Cyprus’ position as the only EU state with untapped gas reserves has swung into focus in the past year, as it understands the need to translate its gas potential into reality. Talks between Israeli officials and their peers in the newly minted Christodoulides government have focused on a 300 km pipeline connecting Israel’s marine platforms to gas liquefaction facilities to be built in Cyprus. This would help reduce electricity costs in Cyprus, which are much higher than the EU average.

The Cypriot government has rejected Chevron’s Aphrodite Development Plan, which was modified from a 2019 agreement with Noble Energy. The plan reduces well numbers from five to three and abandons floating production units over the field, instead piping gas to existing Shell infrastructures off Egypt. The Cypriot government claims these changes benefit the companies but reduce long-term gas extraction volumes and potential revenue.

Cyprus must be careful not to leave its gas on the bottom of the sea, as Aphrodite, its most mature field, was discovered in 2011 and has not been utilized until now. Chevron and its partners have other options in the sub-region, but first gas is not expected before 2027-2028. Turkey has been excluded from the gas “gold rush” due to its intractable conflict with Cyprus, its tense relationship with Israel between 2010 and 2022, and its not discovering any gas deposits in its Mediterranean waters.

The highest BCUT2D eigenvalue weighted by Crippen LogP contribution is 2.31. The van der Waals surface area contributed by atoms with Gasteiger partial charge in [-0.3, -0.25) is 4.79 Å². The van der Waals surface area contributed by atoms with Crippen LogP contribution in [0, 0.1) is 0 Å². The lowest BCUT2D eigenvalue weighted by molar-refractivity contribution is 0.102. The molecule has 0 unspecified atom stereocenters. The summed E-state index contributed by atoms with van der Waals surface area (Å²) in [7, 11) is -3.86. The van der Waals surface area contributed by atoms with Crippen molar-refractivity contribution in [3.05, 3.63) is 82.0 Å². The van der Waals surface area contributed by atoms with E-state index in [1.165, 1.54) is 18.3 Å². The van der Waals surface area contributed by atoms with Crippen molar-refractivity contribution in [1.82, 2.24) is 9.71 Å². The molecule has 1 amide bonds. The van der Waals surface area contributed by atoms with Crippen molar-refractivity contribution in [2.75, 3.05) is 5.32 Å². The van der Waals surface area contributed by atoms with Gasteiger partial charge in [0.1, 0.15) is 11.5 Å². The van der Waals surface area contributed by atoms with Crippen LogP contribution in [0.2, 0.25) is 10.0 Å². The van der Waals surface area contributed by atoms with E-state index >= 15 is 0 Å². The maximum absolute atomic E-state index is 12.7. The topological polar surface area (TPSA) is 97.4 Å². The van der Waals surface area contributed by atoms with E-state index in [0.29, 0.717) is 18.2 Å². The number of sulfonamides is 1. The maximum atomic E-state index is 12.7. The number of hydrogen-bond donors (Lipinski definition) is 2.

Since the renewal of full Israel-Turkish diplomatic relations in 2022, Turkey has been talking up gas cooperation with Israel, raising the idea of a pipeline from Israel’s gas fields to Turkey. This would enable Turkey to import Israeli gas for its needs and promote Turkey’s desired role as a major transit hub of oil and gas from the Eastern Mediterranean, the Caucasus, and Central Asia to Europe.

A pipeline from Israeli production facilities to Turkey would be problematic due to the need to transit the Exclusive Economic Zone (EEZ) of Cyprus, which has longstanding tensions with Turkey. The pipeline would also intersect the EEZ of Lebanon and Syria, which is formally in a state of war with Israel.